Scottish Labour's support for cuts plays into the SNP's hands

Johann Lamont's echo of Conservative rhetoric - "something for nothing" - was a disastrous way to begin the debate.

At the last Scottish Parliament election in 2011, Labour pledged not to reverse popular SNP policies such as free university education, free NHS prescriptions and the council tax freeze. But in a speech in Edinburgh yesterday, Scottish Labour leader Johann Lamont signalled a change of direction, declaring that Scotland could not be "the only something for nothing country in the world" and calling into question the future of those benefits. She said:

I know that there are families, working hard, on above average incomes who feel they pay enough and are attracted by policies likefree prescriptions, free tuition fees and the council tax freeze.

I know where they are coming from.

But I ask them to look at how they are paying for those free things. What price your free prescription when an elderly relative spends five hours on a trolley in A&E, or the life-saving drug they need isn’t available at all?

What price free tuition fees when your neighbour can’t get a place at college, or when university standards are now lower than when they went to uni?

What price the council tax freeze, when your parents care is cut, and your child’s teachers cannot give them the materials they need because there is a ban on something as simple as photocopying.

With growth likely to remain anaemic or non-existent, few will dispute that there is a reasonable debate to be had about the services the state should provide and how they should be paid for. But with her provocative support for cuts, Lamont has fallen into a giant SNP elephant trap.

The speech itself was considerably more nuanced than most of the headlines suggest, but her echo of Conservative rhetoric - "something for nothing" - has allowed Alex Salmond's party to present itself as the defender of the poor against a Labour Party dedicated to savage cuts. Rather than implying that cuts were inevitable, Lamont should have presented voters with a choice: higher taxes or lower spending? In fact, she did just that, stating "if we wish to continue some policies as they are then they come with a cost which has to be paid for either through increased taxation, direct charges or cuts elsewhere. If we do not confront these hard decisions soon, then the choice will be taken from us when we will be left with little options." But the provocative language elsewhere in the speech meant any nuance was lost.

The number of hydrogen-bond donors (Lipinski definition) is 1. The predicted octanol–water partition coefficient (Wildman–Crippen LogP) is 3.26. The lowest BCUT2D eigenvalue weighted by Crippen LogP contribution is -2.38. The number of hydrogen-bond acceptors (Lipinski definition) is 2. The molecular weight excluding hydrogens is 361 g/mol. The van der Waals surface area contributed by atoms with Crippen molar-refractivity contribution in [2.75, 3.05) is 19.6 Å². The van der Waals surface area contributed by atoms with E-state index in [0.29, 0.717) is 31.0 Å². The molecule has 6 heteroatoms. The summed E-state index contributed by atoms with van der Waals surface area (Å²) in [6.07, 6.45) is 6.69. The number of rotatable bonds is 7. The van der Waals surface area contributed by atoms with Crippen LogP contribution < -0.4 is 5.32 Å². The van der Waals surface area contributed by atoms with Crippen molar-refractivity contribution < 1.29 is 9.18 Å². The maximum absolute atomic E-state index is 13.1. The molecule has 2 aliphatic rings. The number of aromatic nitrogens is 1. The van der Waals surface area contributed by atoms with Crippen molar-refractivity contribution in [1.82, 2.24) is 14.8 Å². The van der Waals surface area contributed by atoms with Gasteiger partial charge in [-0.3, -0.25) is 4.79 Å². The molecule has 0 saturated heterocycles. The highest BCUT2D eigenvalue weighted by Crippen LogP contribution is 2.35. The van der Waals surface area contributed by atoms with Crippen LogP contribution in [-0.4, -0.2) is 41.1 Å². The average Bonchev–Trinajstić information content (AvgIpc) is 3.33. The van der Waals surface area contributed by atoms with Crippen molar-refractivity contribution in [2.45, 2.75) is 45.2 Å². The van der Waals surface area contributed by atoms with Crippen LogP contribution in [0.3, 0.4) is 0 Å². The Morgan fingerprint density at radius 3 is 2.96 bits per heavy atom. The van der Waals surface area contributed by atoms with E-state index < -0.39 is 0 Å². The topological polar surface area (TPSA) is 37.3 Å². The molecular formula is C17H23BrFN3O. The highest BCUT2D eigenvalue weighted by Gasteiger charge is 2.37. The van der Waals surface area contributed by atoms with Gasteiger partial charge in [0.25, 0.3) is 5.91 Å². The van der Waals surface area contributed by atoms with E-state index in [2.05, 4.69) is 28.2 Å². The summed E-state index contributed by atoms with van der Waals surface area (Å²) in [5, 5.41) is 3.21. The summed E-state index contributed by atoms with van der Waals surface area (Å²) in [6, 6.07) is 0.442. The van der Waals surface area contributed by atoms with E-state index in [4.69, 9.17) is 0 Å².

In challenging the concept of universal benefits, Lamont has underestimated the strong body of popular support that exists for them. "What is progressive about a banker on more than 100,000 a year benefitting more than a customer on average incomes from the council tax freeze?,"  she declared. But universal public services, to which all contribute and from which all benefit, are the essence of social democracy. Once this principle is abandoned, greater cuts will inevitably follow as the rich, no longer receiving, have less incentive to give (you could call it "nothing for something"). For this reason, as Richard Titmuss sagely observed, "services for the poor will always be poor services". If Lamont is not to alienate many of her party's natural supporters, she should reassure them that she still recognises as much.

Scottish Labour leader Johann Lamont said that Scotland could not be "the only something for nothing country in the world". Photograph: Getty Images.

George Eaton is political editor of the New Statesman.

Photo: Getty
Show Hide image

Here's something the political class has completely missed about Brexit

As Hillary Clinton could tell them, arguments about trade have a long, long afterlife. 

I frequently hear the same thing at Westminster, regardless of whether or not the person in question voted to leave the European Union or not: that, after March 2019, Brexit will be “over”.

It’s true that on 30 March 2019, the United Kingdom will leave the EU whether the government has reached a deal with the EU27 on its future relationship or not. But as a political issue, Brexit will never be over, regardless of whether it is seen as a success or a failure.

You don’t need to have a crystal ball to know this, you just need to have read a history book, or, failing that, paid any attention to current affairs. The Democratic primaries and presidential election of 2016 hinged, at least in part, on the consequences of the North American Free Trade Association (Nafta). Hillary Clinton defeated a primary opponent, Bernie Sanders, who opposed the deal, and lost to Donald Trump, who also opposed the measure.

Negotiations on Nafta began in 1990 and the agreement was fully ratified by 1993. Economists generally agree that it has, overall, benefited the nations that participate in it. Yet it was still contentious enough to move at least some votes in a presidential election 26 years later.

Even if Brexit turns out to be a tremendous success, which feels like a bold call at this point, not everyone will experience it as one. (A good example of this is the collapse in the value of the pound after Britain’s Leave vote. It has been great news for manufacturers, domestic tourist destinations and businesses who sell to the European Union. It has been bad news for domestic households and businesses who buy from the European Union.)

Bluntly, even a successful Brexit is going to create some losers and an unsuccessful one will create many more. The arguments over it, and the political fissure it creates, will not end on 30 March 2019 or anything like it. 

Stephen Bush is special correspondent at the New Statesman. His daily briefing, Morning Call, provides a quick and essential guide to domestic and global politics.